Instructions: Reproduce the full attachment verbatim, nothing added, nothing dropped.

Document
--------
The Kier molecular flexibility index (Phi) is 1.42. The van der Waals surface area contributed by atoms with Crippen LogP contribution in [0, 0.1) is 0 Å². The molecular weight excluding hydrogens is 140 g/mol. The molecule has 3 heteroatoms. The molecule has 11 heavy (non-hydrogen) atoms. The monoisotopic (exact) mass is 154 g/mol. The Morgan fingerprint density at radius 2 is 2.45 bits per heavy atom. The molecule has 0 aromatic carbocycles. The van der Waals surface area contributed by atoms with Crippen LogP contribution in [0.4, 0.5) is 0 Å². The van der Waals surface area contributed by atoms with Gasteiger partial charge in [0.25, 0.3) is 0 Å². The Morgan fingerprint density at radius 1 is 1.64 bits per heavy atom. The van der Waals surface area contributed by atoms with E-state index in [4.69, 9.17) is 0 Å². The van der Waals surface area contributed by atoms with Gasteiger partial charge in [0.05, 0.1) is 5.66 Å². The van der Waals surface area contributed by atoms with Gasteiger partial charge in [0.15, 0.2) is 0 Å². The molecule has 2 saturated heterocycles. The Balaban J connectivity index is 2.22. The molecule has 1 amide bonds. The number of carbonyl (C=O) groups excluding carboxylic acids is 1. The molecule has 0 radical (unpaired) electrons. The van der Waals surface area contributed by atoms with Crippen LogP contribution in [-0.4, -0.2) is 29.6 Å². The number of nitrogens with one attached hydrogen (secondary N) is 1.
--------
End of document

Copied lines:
The Kier molecular flexibility index (Phi) is 1.42. The van der Waals surface area contributed by atoms with Crippen LogP contribution in [0, 0.1) is 0 Å². The molecular weight excluding hydrogens is 140 g/mol. The molecule has 3 heteroatoms. The molecule has 11 heavy (non-hydrogen) atoms. The monoisotopic (exact) mass is 154 g/mol. The Morgan fingerprint density at radius 2 is 2.45 bits per heavy atom. The molecule has 0 aromatic carbocycles. The van der Waals surface area contributed by atoms with Crippen LogP contribution in [0.4, 0.5) is 0 Å². The van der Waals surface area contributed by atoms with Gasteiger partial charge in [0.25, 0.3) is 0 Å². The Morgan fingerprint density at radius 1 is 1.64 bits per heavy atom. The van der Waals surface area contributed by atoms with E-state index in [4.69, 9.17) is 0 Å². The van der Waals surface area contributed by atoms with Gasteiger partial charge in [0.05, 0.1) is 5.66 Å². The van der Waals surface area contributed by atoms with Gasteiger partial charge in [0.15, 0.2) is 0 Å². The molecule has 2 saturated heterocycles. The Balaban J connectivity index is 2.22. The molecule has 1 amide bonds. The number of carbonyl (C=O) groups excluding carboxylic acids is 1. The molecule has 0 radical (unpaired) electrons. The van der Waals surface area contributed by atoms with Crippen LogP contribution in [-0.4, -0.2) is 29.6 Å². The number of nitrogens with one attached hydrogen (secondary N) is 1.